• Reduction in population size - given that the flowers (and sometimes whole plants) are unisexual there needs to be a large enough population to ensure sufficient male and female plants are present for successful reproduction and genetic diversity. Monitoring over several years indicates both populations consist of relatively mature plants with only low levels of recruitment observed (Rudolph 2017).
Wimmera Rice-flower Image: Jeff Blackman
Wimmera Rice-flower in native grassland. Image: Jeff Blackman


Conservation of Wimmera Rice-flower

Recovery work on this species begun in 2005 following its rediscovery. Meetings with key land managers were held on site to discuss the short and long-term management requirements for the population.  These have included neighbouring landholders, and representatives from the Department of Environment, Land, Water & Planning (DELWP), Royal Botanic Gardens Melbourne, Parks Victoria, local Shire, Country Fire Authority, and the Australian Native Plants Society.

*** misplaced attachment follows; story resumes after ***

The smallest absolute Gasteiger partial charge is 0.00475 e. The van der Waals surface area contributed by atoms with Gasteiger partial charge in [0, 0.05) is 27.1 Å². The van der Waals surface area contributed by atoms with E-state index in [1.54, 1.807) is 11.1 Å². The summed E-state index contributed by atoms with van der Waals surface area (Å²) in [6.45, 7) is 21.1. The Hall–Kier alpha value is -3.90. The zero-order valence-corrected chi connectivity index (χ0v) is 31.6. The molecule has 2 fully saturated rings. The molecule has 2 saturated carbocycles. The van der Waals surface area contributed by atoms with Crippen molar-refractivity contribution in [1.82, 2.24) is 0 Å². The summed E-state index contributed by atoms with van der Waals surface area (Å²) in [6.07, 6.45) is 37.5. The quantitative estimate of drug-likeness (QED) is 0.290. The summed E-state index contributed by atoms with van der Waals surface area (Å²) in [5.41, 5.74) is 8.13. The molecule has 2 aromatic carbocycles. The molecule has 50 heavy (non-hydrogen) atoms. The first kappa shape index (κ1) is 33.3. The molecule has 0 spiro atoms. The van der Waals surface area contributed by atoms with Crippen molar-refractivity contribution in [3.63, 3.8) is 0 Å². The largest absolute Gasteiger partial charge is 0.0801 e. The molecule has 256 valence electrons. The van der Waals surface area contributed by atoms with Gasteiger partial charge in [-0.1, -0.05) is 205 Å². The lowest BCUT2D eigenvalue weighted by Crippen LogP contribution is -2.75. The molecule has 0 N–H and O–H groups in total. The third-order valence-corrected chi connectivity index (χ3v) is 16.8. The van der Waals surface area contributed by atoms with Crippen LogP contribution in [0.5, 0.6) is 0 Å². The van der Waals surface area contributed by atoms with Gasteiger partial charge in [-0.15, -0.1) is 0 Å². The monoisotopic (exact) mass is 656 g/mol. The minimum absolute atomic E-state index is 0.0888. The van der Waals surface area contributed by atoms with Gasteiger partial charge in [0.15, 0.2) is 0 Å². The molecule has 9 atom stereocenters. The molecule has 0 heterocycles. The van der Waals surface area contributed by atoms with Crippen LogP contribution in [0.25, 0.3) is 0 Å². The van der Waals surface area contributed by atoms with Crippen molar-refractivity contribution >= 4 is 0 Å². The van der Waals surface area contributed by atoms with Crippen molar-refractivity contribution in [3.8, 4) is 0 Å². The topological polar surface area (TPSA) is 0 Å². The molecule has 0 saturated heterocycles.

Other actions which have been implemented by DELWP include searching for new populations, identifying potential habitat, liaison with stakeholders, propagation of plants, establishment of a seed bank collection and monitoring to increase understanding of the species.  These will eventually form part of the Recovery Plan.

The Natimuk site in particular is also a good example of remnant grassland vegetation. Having survived the clearing and degradation that has occurred on many other roadsides, is a great example of how important it is to protect remaining native vegetation. 

The Wimmera Rice-flower recovery project became part of the Wimmera Threatened Flora Project, which was funded federally by Natural Heritage Trust via the Wimmera Catchment Authority.